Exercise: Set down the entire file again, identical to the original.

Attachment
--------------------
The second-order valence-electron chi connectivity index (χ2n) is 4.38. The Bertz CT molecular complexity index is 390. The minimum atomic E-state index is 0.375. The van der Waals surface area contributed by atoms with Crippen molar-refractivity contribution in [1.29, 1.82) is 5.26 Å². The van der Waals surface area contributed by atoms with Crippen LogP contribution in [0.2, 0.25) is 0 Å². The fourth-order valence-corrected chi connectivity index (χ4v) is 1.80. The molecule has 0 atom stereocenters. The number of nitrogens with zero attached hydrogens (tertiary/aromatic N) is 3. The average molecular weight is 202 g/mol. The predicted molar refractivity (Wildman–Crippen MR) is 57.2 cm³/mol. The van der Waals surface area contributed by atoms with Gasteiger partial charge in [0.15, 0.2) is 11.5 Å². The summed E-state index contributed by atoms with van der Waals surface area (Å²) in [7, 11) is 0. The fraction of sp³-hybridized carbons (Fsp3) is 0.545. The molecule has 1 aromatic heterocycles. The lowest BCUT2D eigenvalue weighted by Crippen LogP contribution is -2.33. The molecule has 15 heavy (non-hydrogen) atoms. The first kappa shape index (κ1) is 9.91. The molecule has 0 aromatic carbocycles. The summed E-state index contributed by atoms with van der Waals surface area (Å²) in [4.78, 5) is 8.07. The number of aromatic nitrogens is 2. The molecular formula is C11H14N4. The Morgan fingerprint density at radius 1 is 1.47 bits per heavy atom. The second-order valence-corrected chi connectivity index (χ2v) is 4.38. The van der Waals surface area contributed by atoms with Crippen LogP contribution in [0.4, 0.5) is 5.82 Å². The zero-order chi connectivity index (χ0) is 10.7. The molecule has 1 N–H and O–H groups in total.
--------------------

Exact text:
The second-order valence-electron chi connectivity index (χ2n) is 4.38. The Bertz CT molecular complexity index is 390. The minimum atomic E-state index is 0.375. The van der Waals surface area contributed by atoms with Crippen molar-refractivity contribution in [1.29, 1.82) is 5.26 Å². The van der Waals surface area contributed by atoms with Crippen LogP contribution in [0.2, 0.25) is 0 Å². The fourth-order valence-corrected chi connectivity index (χ4v) is 1.80. The molecule has 0 atom stereocenters. The number of nitrogens with zero attached hydrogens (tertiary/aromatic N) is 3. The average molecular weight is 202 g/mol. The predicted molar refractivity (Wildman–Crippen MR) is 57.2 cm³/mol. The van der Waals surface area contributed by atoms with Gasteiger partial charge in [0.15, 0.2) is 11.5 Å². The summed E-state index contributed by atoms with van der Waals surface area (Å²) in [7, 11) is 0. The fraction of sp³-hybridized carbons (Fsp3) is 0.545. The molecule has 1 aromatic heterocycles. The lowest BCUT2D eigenvalue weighted by Crippen LogP contribution is -2.33. The molecule has 15 heavy (non-hydrogen) atoms. The first kappa shape index (κ1) is 9.91. The molecule has 0 aromatic carbocycles. The summed E-state index contributed by atoms with van der Waals surface area (Å²) in [4.78, 5) is 8.07. The number of aromatic nitrogens is 2. The molecular formula is C11H14N4. The Morgan fingerprint density at radius 1 is 1.47 bits per heavy atom. The second-order valence-corrected chi connectivity index (χ2v) is 4.38. The van der Waals surface area contributed by atoms with Crippen LogP contribution in [0.4, 0.5) is 5.82 Å². The zero-order chi connectivity index (χ0) is 10.7. The molecule has 1 N–H and O–H groups in total.